From Wikipedia, the free encyclopedia

Scientific classification Edit this classification
Kingdom: Plantae
Clade: Tracheophytes
Clade: Angiosperms
Clade: Eudicots
Clade: Asterids
Order: Apiales
Family: Apiaceae
Subfamily: Apioideae
Tribe: Pyramidoptereae
Genus: Crithmum
C. maritimum
Binomial name
Crithmum maritimum
Crithmum maritimum
Crithmum maritimum (habitat)
Crithmum maritimum - MHNT

Crithmum is a monospecific genus of flowering plant in the carrot family Apiaceae, with the sole species Crithmum maritimum, known as rock samphire,[1][2] sea fennel[1] or samphire.[1] The name "samphire" is also used for several other unrelated succulent halophyte species of coastal plant.

Crithmum is an edible wild plant. It is found on coastlines throughout much of Europe (north to the British Isles), Macaronesia, parts of West Asia and North Africa in the Atlantic, Mediterranean and Black Sea coasts.

History, trade and cultivation[edit]

In the 17th century, Shakespeare in King Lear referred to the dangerous practice of collecting rock samphire from cliffs. "Half-way down, Hangs one that gathers samphire; dreadful trade!"[3] In the 19th century, samphire was being shipped in casks of seawater from the Isle of Wight to market in London at the end of May each year.[4] Rock samphire used to be cried in London streets as "Crest Marine".[5]

In England, rock samphire is cultivated in gardens,[6][5] where it grows readily in a light, rich soil. In the United Kingdom the uprooting of wild plants is illegal under the Wildlife and Countryside Act.[7] The reclaimed piece of land adjoining Dover, called Samphire Hoe, is named after rock samphire. The land was created from spoil from the Channel Tunnel, and rock samphire used to be harvested from the neighbouring cliffs.[citation needed]

Culinary use[edit]

Rock samphire or sea fennel has fleshy, divided aromatic leaves that Culpeper described as having a "pleasant, hot and spicy taste"[8]

The stems, leaves and seed pods may be pickled in hot, salted, spiced vinegar, or the leaves used fresh in salads. Dried and ground sea fennel can also be used as a salt substitute.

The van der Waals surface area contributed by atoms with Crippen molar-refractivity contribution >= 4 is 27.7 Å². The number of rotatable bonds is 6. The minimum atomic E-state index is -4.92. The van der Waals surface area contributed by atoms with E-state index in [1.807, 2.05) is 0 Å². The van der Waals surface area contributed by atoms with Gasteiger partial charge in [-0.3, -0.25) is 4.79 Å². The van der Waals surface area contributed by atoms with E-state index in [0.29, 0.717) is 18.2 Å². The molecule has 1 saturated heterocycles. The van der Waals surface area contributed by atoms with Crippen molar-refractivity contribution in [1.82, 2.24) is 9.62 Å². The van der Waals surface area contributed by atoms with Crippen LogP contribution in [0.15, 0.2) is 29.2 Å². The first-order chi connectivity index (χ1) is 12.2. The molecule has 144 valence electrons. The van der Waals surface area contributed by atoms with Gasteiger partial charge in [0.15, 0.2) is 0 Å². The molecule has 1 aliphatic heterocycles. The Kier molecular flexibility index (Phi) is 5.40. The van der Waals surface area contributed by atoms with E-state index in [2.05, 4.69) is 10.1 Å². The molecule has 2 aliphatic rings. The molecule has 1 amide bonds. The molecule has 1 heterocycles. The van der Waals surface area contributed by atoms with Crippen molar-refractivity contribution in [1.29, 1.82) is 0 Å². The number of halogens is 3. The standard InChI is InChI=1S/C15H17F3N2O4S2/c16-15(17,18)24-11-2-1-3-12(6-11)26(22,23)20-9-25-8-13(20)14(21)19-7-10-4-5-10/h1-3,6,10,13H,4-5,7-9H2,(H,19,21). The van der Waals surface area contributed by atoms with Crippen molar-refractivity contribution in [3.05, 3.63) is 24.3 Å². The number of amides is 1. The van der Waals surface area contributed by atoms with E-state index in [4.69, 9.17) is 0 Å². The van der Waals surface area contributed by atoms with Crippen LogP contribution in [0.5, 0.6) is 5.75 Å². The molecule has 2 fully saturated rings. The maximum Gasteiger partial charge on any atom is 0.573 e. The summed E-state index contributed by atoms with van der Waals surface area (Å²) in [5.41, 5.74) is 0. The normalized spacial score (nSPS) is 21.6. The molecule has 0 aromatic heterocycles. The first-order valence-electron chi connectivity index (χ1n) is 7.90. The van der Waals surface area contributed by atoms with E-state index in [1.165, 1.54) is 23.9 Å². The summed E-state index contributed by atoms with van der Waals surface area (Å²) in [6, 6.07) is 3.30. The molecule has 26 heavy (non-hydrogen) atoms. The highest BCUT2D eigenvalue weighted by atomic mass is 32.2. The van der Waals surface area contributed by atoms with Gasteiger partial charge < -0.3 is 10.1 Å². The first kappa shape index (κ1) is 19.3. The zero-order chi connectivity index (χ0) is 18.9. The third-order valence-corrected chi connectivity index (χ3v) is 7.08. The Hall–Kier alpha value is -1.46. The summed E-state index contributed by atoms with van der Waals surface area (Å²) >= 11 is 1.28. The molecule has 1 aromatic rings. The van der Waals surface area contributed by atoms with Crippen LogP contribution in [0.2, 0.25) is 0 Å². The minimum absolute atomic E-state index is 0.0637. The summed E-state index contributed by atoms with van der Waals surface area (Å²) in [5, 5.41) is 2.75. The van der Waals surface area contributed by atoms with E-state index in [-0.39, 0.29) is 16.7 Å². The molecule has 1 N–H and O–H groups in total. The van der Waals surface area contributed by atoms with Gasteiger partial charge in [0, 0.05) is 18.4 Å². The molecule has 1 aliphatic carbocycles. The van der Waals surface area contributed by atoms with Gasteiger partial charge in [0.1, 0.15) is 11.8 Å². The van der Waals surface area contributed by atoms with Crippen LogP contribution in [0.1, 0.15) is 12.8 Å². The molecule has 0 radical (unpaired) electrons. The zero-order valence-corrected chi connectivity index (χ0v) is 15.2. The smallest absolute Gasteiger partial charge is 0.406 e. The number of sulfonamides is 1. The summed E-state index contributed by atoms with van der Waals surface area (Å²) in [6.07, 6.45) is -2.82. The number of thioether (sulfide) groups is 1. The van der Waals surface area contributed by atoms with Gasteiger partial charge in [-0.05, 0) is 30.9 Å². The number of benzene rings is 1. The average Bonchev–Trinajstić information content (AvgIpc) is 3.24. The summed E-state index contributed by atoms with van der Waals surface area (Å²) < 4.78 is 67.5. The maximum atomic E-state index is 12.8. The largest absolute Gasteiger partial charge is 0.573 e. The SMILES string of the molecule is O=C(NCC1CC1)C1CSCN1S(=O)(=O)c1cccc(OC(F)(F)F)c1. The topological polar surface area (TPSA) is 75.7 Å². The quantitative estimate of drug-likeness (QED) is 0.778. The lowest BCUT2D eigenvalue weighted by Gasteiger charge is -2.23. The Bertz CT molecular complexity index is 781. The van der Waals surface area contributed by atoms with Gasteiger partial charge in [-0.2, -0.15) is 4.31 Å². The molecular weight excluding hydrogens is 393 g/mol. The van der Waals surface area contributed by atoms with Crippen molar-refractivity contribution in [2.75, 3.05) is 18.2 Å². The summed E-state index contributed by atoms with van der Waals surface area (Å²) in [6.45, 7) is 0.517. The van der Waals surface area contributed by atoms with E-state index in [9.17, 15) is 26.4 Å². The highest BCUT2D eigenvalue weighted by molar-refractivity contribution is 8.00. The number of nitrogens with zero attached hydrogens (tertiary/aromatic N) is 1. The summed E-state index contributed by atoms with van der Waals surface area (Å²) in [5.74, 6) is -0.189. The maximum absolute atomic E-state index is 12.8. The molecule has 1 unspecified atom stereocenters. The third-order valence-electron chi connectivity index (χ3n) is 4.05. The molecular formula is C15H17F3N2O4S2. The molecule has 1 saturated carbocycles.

Sea fennel pickle in olive oil or vinegar is a traditional food of Italy (Marche region), Croatia (Dalmatia), Greece, and Montenegro (Bay of Kotor). It is known as Paccasassi del Conero and used as an antipasto, to accompany fish and meat dishes and to garnish pizza and sandwiches.

Richard Mabey gives several recipes for rock samphire,[9] although it is possible that at least one of these may refer to marsh samphire or glasswort (Salicornia europaea), a very common confusion.


Sea fennel has nutritional value,[10] and is rich in antioxidants.[11]


  1. ^ a b c "Crithmum maritimum". Germplasm Resources Information Network. Agricultural Research Service, United States Department of Agriculture. Retrieved 13 March 2014.
  2. ^ BSBI List 2007 (xls). Botanical Society of Britain and Ireland. Archived from the original (xls) on 26 June 2015. Retrieved 17 October 2014.
  3. ^ Shakespeare, William (1623). The Tragedy of King Lear. London. Act IV, scene VI, lines 14b-15
  4. ^ Grigson, Geoffrey (1958). The Englishman's Flora. London: The Readers' Union, Phoenix House.
  5. ^ a b Phillips, Roger (1983). Wild Food. Pan. ISBN 0-330-28069-4.
  6. ^ "Crithmum maritimum". Royal Horticultural Society. Retrieved 1 August 2022.
  7. ^ "Protection of wild plants". Wildlife and Countryside Act 1981. London: Her Majesty's Stationery Office. 1981. Retrieved 1 August 2022.
  8. ^ Culpeper, Nicholas (1653). The Complete Herbal. London.
  9. ^ Mabey, Richard (1975). Food For Free. Fontana. ISBN 0-00-613470-X.
  10. ^ Nutritional and antioxidant properties of wild edible plants and their use as potential ingredients in the modern diet Ana Romojaro et al. Int J Food Sci Nutr. 2013 Dec. via Pubmed, accessed 16 October 2022
  11. ^ Antioxidant activity and phenol content of Crithmum maritimum L. leaves Laetitia Meot-Duros et al. Plant Physiol Biochem. 2009 Jan. via Pubmed, accessed 16 October 2022

External links[edit]